• I also use a dryish brush to pick up the wet paint. I either then squeeze the paint out of the brush with my fingers or pass the brush over an old towel lying across my knees, using whichever situation warrants it. I repeat the process until I get just the right effect.
  • You can flick your brush, but having to do demonstrations at galleries for years, I resorted to using my fingers and towel. You can’t flick paint on people watching you or spoil a good carpet.
  • Be aware that toilet paper becomes soggy with big pools of water and adheres to your painting. In that case it is best to use a clean lint-free dry cloth for bigger situations.

 Clouds and sky:

Some artists like to paint their skies blue and then blot-in their white clouds, or soften and blot the paint along the bottom edges to soften the underbelly of the clouds.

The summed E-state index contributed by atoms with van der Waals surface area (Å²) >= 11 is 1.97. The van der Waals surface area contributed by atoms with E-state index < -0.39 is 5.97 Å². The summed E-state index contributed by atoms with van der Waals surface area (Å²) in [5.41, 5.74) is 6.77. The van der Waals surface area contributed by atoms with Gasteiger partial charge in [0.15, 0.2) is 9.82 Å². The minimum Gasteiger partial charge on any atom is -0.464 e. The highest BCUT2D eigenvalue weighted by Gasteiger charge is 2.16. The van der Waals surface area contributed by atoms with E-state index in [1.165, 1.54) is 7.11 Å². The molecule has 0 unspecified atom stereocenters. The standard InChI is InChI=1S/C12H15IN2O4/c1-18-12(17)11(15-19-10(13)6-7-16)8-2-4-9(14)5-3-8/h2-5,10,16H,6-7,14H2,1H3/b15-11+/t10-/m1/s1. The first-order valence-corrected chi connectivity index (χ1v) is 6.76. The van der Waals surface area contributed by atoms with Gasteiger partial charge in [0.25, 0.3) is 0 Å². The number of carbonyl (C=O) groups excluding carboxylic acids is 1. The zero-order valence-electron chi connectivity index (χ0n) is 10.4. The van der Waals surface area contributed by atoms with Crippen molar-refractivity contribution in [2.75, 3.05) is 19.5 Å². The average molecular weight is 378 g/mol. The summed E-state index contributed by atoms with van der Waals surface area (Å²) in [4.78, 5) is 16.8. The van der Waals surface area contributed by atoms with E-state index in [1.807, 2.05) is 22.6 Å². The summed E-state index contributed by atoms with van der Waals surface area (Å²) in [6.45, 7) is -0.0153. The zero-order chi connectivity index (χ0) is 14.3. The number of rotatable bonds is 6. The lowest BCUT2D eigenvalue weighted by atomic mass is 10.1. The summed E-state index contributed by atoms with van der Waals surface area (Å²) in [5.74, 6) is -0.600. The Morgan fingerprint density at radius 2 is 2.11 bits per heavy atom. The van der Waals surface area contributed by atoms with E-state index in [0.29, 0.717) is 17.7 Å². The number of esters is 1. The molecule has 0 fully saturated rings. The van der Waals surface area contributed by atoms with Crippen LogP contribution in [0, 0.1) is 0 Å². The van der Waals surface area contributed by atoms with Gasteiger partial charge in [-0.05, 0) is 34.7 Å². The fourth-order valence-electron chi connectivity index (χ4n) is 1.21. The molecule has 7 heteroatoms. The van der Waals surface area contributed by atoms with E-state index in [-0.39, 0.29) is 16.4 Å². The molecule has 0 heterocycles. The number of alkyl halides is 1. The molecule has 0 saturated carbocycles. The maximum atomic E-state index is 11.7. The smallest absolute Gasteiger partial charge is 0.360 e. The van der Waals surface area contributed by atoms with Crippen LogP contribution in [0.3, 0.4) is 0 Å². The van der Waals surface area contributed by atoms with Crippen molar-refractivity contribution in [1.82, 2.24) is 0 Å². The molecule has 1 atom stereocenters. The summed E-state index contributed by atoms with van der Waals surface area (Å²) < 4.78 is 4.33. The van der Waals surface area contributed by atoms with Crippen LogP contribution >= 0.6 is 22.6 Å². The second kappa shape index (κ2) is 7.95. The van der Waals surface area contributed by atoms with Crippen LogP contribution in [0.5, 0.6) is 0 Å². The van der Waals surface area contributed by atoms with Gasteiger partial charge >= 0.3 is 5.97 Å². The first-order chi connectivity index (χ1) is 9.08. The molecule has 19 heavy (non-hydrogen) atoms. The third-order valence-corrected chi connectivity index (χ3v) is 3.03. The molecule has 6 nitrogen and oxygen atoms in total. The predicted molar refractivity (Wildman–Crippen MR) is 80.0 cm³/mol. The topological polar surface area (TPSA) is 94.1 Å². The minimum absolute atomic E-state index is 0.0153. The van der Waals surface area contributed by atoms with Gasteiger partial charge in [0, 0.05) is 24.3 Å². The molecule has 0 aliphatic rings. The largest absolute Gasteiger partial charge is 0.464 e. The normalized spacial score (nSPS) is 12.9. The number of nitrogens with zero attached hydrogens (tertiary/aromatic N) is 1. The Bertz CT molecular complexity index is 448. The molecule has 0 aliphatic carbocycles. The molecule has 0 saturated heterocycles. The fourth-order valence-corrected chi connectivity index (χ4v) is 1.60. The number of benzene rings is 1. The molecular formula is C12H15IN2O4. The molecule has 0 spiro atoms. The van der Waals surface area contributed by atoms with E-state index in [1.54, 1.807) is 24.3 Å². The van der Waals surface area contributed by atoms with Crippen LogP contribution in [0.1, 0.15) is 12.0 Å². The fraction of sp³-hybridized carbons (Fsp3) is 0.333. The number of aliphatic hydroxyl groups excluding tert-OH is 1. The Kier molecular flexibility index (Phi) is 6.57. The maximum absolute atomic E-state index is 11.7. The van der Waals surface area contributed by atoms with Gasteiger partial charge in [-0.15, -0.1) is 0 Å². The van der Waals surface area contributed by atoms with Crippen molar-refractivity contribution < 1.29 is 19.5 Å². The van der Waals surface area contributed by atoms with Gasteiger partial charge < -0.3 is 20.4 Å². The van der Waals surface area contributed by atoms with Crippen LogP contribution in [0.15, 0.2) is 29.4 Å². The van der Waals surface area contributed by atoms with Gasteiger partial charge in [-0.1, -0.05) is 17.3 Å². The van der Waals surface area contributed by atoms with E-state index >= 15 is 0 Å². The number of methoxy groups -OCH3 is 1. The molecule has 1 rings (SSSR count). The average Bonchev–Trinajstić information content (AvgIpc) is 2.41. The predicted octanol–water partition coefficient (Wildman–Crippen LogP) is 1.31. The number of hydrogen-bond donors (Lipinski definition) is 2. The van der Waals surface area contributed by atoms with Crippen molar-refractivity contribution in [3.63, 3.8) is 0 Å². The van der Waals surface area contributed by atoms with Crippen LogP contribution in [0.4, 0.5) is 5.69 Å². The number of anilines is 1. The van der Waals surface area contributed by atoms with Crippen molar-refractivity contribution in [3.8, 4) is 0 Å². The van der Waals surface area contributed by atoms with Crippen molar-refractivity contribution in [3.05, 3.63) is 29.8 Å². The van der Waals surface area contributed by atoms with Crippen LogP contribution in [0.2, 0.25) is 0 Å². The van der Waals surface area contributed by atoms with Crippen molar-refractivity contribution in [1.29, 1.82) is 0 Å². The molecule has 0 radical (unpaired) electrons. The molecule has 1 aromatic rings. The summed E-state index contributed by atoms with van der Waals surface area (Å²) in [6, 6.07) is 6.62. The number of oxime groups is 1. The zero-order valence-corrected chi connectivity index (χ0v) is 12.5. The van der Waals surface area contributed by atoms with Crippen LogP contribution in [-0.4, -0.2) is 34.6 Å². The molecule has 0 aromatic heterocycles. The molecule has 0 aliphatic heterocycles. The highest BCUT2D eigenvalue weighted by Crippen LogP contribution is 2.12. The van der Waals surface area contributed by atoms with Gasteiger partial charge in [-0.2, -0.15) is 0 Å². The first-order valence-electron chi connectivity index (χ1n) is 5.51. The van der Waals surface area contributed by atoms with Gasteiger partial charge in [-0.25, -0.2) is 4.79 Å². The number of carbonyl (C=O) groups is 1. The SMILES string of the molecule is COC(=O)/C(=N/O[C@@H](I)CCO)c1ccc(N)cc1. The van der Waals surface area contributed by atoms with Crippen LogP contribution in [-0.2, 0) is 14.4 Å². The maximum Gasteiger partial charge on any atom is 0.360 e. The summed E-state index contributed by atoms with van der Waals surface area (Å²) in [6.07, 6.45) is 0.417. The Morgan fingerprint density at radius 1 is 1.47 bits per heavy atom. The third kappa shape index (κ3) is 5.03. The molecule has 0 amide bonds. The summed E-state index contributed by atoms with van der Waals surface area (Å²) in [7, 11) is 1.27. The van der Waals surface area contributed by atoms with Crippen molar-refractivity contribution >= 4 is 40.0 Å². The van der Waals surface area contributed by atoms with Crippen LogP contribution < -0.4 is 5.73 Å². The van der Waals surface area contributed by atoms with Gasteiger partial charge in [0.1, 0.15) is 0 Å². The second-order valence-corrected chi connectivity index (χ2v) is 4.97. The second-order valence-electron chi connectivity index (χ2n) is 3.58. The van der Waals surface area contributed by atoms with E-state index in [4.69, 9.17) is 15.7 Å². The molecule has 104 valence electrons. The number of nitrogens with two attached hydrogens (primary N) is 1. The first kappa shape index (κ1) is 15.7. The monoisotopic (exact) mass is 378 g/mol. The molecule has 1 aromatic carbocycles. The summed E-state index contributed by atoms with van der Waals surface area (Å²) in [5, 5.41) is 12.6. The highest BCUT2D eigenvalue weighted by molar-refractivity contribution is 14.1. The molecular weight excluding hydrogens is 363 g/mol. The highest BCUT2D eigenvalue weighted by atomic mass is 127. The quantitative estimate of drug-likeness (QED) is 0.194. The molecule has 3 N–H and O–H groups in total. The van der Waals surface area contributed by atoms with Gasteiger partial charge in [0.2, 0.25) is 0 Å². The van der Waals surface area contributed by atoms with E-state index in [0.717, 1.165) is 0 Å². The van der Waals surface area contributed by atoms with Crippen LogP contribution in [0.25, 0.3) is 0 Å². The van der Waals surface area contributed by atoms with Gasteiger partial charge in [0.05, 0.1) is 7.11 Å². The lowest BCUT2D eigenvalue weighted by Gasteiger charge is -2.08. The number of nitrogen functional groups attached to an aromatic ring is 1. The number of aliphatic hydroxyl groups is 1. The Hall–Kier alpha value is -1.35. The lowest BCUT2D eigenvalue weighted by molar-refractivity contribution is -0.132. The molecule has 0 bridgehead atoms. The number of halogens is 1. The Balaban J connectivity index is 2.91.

• Painting the sky with segmented pigments makes it easier to blot the sky area.
  • Segmented colours create a gentle mottled effect, the interplay of warm and colour blues gives you skies atmospheric depth.
  • On the other hand if you fiddle too much with segmented colours, your painting will look tired and overworked.
  • Transparent pigments make clear fresh skies. Segmented washes create moody skies.

 Working with segmented pigments:

Basically two ways of applying segmented pigments:

 Pre-mixed washes:

Using segmented pigments in your palette mixtures, makes lovely grainy hazy atmospheric conditions, eg:

  • Skies: Mixtures of French ultramarine blue and Light Red.
  • Mist: Mixtures of French ultramarine blue and burnt sienna or burnt umber.
  • Dust storm: mixtures of raw sienna, burnt sienna and a touch of French ultramarine blue.